Malawi president fires disaster commissioner, COVID-19 task force chair

Malawi's newly elected President Lazarus Chakwera takes the oath of office in Lilongwe, Malawi, June 28, 2020. (AP)
FILE PHOTO: Malawi’s President Lazarus Chakwera. (AP)

Malawi President Lazarus Chakwera has fired the commissioner for the Department of Disaster Management Affairs (DoDMA) and a co-chairperson of the Presidential Task Force on COVID-19 for failing to demand accountability on funds spent on fighting the pandemic.

Chakwera has also ordered an immediate overhaul of the country’s civil service, saying the “whole system is corrupt and in need of cleanup.”

The president’s moves follow reported mismanagement of over 6.2 billion Malawi kwacha (about 8 million U.S. dollars) meant for COVID-19 response, as exposed by the country’s Office of the Ombudsman.

On Feb. 7, the Malawi leader gave controlling officers and cluster leaders in COVID-19 committees 48 hours to submit comprehensive expenditure reports on the funds, a task most of the leaders failed to fulfill.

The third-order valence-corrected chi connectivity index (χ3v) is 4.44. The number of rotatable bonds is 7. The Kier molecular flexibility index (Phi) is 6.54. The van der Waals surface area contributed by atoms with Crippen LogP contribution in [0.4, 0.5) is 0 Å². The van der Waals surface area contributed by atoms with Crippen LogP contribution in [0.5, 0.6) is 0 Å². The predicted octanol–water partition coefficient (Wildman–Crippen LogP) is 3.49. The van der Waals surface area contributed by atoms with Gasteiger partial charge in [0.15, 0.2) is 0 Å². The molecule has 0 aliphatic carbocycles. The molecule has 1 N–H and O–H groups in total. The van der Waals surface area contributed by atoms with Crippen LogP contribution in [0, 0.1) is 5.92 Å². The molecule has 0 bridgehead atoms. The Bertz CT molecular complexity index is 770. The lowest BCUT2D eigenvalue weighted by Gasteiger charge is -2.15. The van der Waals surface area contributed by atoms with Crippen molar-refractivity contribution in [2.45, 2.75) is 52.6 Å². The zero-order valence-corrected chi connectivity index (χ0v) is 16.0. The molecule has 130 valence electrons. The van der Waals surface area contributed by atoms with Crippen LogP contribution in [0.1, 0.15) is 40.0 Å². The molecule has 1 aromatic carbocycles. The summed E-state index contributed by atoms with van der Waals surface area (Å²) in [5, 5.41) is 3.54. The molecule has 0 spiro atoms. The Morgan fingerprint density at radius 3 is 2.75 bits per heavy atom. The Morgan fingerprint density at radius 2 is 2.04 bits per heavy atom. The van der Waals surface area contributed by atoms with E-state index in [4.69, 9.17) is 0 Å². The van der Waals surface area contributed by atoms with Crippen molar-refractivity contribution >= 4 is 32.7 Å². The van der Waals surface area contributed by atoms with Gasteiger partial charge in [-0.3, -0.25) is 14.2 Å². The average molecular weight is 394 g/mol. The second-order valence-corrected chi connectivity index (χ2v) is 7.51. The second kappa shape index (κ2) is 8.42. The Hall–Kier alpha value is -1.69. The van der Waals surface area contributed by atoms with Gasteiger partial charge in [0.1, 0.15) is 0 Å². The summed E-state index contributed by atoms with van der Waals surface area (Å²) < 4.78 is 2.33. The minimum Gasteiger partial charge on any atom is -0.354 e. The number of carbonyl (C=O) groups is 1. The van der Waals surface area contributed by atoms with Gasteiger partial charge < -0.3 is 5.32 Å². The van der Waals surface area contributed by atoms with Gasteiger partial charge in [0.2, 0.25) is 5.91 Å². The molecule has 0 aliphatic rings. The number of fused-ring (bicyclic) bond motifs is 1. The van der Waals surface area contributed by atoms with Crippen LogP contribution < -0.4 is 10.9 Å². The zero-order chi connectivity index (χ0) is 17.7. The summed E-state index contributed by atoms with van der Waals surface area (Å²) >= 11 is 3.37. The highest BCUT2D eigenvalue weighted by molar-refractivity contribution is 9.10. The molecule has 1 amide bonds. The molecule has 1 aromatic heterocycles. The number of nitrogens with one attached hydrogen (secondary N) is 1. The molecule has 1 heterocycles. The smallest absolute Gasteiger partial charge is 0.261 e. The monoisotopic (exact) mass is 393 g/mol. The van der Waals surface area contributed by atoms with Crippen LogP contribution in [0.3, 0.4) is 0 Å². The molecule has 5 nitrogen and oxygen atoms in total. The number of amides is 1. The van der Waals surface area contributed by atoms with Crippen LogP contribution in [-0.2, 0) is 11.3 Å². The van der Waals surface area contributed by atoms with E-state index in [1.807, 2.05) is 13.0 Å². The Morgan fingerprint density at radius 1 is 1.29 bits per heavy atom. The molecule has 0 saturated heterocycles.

“When those cluster heads and controlling officers appeared before my task force on Tuesday as I directed, it was evident that many clusters are poorly led and require corrective measures,” Chakwera said during his weekly COVID-19 update Sunday evening.

“All cluster heads, with the exception of one, submitted reports with no backing documents and had to be told on site to bring backing documents,” he said.

By appearing before the task force with inadequate backing papers, the cluster heads showed “clear signs of negligence and lack of preparation,” Chakwera said.

He criticized the DoDMA and the Presidential Task Force leadership for “lacking toughness in demanding accountability in course of spending.”

Chakwera has since replaced the co-chair of the Presidential Task Force on COVID-19, John Phuka, with Chalamira Nkhoma, a senior public health adviser with the World Health Organization.

He has yet to name a replacement for the dismissed DoDMA commissioner, James Chiusiwa.

As of Sunday, Malawi had conducted over 170,000 COVID-19 tests, reporting 29,035 confirmed cases and 952 deaths.